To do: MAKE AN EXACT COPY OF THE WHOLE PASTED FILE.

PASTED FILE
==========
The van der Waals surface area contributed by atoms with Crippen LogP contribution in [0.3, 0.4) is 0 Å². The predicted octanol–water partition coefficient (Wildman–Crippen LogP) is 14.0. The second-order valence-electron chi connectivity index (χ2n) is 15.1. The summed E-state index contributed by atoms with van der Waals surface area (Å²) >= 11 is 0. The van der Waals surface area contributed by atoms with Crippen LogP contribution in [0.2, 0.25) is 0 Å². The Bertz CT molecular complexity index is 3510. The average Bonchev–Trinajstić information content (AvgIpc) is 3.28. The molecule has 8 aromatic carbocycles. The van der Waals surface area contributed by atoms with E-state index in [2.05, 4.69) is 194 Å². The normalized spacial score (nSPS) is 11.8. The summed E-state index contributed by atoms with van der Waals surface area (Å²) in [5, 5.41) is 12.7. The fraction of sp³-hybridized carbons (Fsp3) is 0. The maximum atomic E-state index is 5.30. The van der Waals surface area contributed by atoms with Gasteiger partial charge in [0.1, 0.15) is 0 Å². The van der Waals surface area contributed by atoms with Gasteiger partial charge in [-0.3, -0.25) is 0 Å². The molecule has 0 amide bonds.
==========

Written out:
The van der Waals surface area contributed by atoms with Crippen LogP contribution in [0.3, 0.4) is 0 Å². The predicted octanol–water partition coefficient (Wildman–Crippen LogP) is 14.0. The second-order valence-electron chi connectivity index (χ2n) is 15.1. The summed E-state index contributed by atoms with van der Waals surface area (Å²) >= 11 is 0. The van der Waals surface area contributed by atoms with Crippen LogP contribution in [0.2, 0.25) is 0 Å². The Bertz CT molecular complexity index is 3510. The average Bonchev–Trinajstić information content (AvgIpc) is 3.28. The molecule has 8 aromatic carbocycles. The van der Waals surface area contributed by atoms with E-state index in [2.05, 4.69) is 194 Å². The normalized spacial score (nSPS) is 11.8. The summed E-state index contributed by atoms with van der Waals surface area (Å²) in [5, 5.41) is 12.7. The fraction of sp³-hybridized carbons (Fsp3) is 0. The maximum atomic E-state index is 5.30. The van der Waals surface area contributed by atoms with Gasteiger partial charge in [0.1, 0.15) is 0 Å². The van der Waals surface area contributed by atoms with Gasteiger partial charge in [-0.3, -0.25) is 0 Å². The molecule has 0 amide bonds.